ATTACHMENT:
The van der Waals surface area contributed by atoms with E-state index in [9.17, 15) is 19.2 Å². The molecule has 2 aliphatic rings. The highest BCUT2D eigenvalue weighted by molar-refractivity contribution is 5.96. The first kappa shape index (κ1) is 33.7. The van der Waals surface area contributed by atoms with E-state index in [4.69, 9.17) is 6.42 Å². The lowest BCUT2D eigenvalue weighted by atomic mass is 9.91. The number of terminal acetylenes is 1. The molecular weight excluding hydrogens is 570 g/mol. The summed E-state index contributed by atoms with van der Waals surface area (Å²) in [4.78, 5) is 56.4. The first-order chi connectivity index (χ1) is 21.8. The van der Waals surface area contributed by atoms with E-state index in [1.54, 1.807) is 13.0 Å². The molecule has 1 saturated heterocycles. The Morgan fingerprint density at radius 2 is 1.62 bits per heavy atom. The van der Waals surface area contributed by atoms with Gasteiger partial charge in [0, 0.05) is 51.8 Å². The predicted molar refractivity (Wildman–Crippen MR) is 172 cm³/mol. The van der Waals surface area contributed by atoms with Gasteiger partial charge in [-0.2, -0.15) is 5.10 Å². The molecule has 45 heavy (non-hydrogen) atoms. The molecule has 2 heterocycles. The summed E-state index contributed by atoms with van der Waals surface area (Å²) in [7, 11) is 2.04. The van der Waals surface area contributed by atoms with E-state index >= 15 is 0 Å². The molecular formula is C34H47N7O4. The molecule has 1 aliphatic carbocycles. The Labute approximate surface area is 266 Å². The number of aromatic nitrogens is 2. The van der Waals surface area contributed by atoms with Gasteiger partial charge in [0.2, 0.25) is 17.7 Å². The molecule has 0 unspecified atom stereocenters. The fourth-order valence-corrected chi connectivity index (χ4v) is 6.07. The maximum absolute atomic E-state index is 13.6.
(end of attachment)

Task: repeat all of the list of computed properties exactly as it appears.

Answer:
The van der Waals surface area contributed by atoms with E-state index in [9.17, 15) is 19.2 Å². The molecule has 2 aliphatic rings. The highest BCUT2D eigenvalue weighted by molar-refractivity contribution is 5.96. The first kappa shape index (κ1) is 33.7. The van der Waals surface area contributed by atoms with E-state index in [4.69, 9.17) is 6.42 Å². The lowest BCUT2D eigenvalue weighted by atomic mass is 9.91. The number of terminal acetylenes is 1. The molecular weight excluding hydrogens is 570 g/mol. The summed E-state index contributed by atoms with van der Waals surface area (Å²) in [4.78, 5) is 56.4. The first-order chi connectivity index (χ1) is 21.8. The van der Waals surface area contributed by atoms with E-state index in [1.54, 1.807) is 13.0 Å². The molecule has 1 saturated heterocycles. The Morgan fingerprint density at radius 2 is 1.62 bits per heavy atom. The van der Waals surface area contributed by atoms with Gasteiger partial charge in [0, 0.05) is 51.8 Å². The predicted molar refractivity (Wildman–Crippen MR) is 172 cm³/mol. The van der Waals surface area contributed by atoms with Gasteiger partial charge in [-0.2, -0.15) is 5.10 Å². The molecule has 45 heavy (non-hydrogen) atoms. The molecule has 2 heterocycles. The summed E-state index contributed by atoms with van der Waals surface area (Å²) in [7, 11) is 2.04. The van der Waals surface area contributed by atoms with E-state index >= 15 is 0 Å². The molecular formula is C34H47N7O4. The molecule has 1 aliphatic carbocycles. The Labute approximate surface area is 266 Å². The number of aromatic nitrogens is 2. The van der Waals surface area contributed by atoms with Gasteiger partial charge in [0.2, 0.25) is 17.7 Å². The molecule has 0 unspecified atom stereocenters. The fourth-order valence-corrected chi connectivity index (χ4v) is 6.07. The maximum absolute atomic E-state index is 13.6.